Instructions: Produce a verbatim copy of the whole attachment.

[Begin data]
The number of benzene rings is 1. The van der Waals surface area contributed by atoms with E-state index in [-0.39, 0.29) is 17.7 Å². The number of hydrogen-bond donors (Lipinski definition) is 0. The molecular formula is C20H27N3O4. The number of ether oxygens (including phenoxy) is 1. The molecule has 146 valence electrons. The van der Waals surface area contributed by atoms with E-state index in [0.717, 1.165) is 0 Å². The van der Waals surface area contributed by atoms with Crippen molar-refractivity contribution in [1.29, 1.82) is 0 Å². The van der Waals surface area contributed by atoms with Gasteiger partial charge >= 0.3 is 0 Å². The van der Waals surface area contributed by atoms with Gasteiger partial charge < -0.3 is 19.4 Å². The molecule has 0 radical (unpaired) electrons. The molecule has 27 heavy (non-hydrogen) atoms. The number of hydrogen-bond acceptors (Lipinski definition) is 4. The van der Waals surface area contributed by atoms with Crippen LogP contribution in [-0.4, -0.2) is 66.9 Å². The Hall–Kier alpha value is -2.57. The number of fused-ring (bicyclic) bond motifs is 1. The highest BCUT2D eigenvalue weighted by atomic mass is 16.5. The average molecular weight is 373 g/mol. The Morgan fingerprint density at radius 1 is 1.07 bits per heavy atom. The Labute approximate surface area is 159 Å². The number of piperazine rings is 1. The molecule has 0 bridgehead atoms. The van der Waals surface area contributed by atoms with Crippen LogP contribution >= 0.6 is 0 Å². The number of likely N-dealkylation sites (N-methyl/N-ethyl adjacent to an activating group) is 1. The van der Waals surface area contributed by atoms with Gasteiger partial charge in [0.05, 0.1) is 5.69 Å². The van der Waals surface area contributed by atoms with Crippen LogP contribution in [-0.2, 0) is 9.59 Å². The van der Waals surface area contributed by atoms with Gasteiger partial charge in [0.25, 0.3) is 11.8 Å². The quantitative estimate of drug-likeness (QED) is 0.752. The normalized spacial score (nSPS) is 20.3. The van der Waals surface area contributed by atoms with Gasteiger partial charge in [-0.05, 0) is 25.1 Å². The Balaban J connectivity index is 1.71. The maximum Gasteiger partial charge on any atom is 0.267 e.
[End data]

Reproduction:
The number of benzene rings is 1. The van der Waals surface area contributed by atoms with E-state index in [-0.39, 0.29) is 17.7 Å². The number of hydrogen-bond donors (Lipinski definition) is 0. The molecular formula is C20H27N3O4. The number of ether oxygens (including phenoxy) is 1. The molecule has 146 valence electrons. The van der Waals surface area contributed by atoms with E-state index in [0.717, 1.165) is 0 Å². The van der Waals surface area contributed by atoms with Crippen molar-refractivity contribution in [1.29, 1.82) is 0 Å². The van der Waals surface area contributed by atoms with Gasteiger partial charge >= 0.3 is 0 Å². The van der Waals surface area contributed by atoms with Gasteiger partial charge < -0.3 is 19.4 Å². The molecule has 0 radical (unpaired) electrons. The molecule has 27 heavy (non-hydrogen) atoms. The number of hydrogen-bond acceptors (Lipinski definition) is 4. The van der Waals surface area contributed by atoms with Crippen LogP contribution in [-0.4, -0.2) is 66.9 Å². The Hall–Kier alpha value is -2.57. The number of fused-ring (bicyclic) bond motifs is 1. The highest BCUT2D eigenvalue weighted by atomic mass is 16.5. The average molecular weight is 373 g/mol. The Morgan fingerprint density at radius 1 is 1.07 bits per heavy atom. The Labute approximate surface area is 159 Å². The number of piperazine rings is 1. The molecule has 0 bridgehead atoms. The van der Waals surface area contributed by atoms with Crippen LogP contribution >= 0.6 is 0 Å². The number of likely N-dealkylation sites (N-methyl/N-ethyl adjacent to an activating group) is 1. The van der Waals surface area contributed by atoms with Gasteiger partial charge in [0.05, 0.1) is 5.69 Å². The van der Waals surface area contributed by atoms with Crippen LogP contribution in [-0.2, 0) is 9.59 Å². The van der Waals surface area contributed by atoms with Gasteiger partial charge in [0.25, 0.3) is 11.8 Å². The quantitative estimate of drug-likeness (QED) is 0.752. The normalized spacial score (nSPS) is 20.3. The van der Waals surface area contributed by atoms with Gasteiger partial charge in [-0.05, 0) is 25.1 Å². The Balaban J connectivity index is 1.71. The maximum Gasteiger partial charge on any atom is 0.267 e.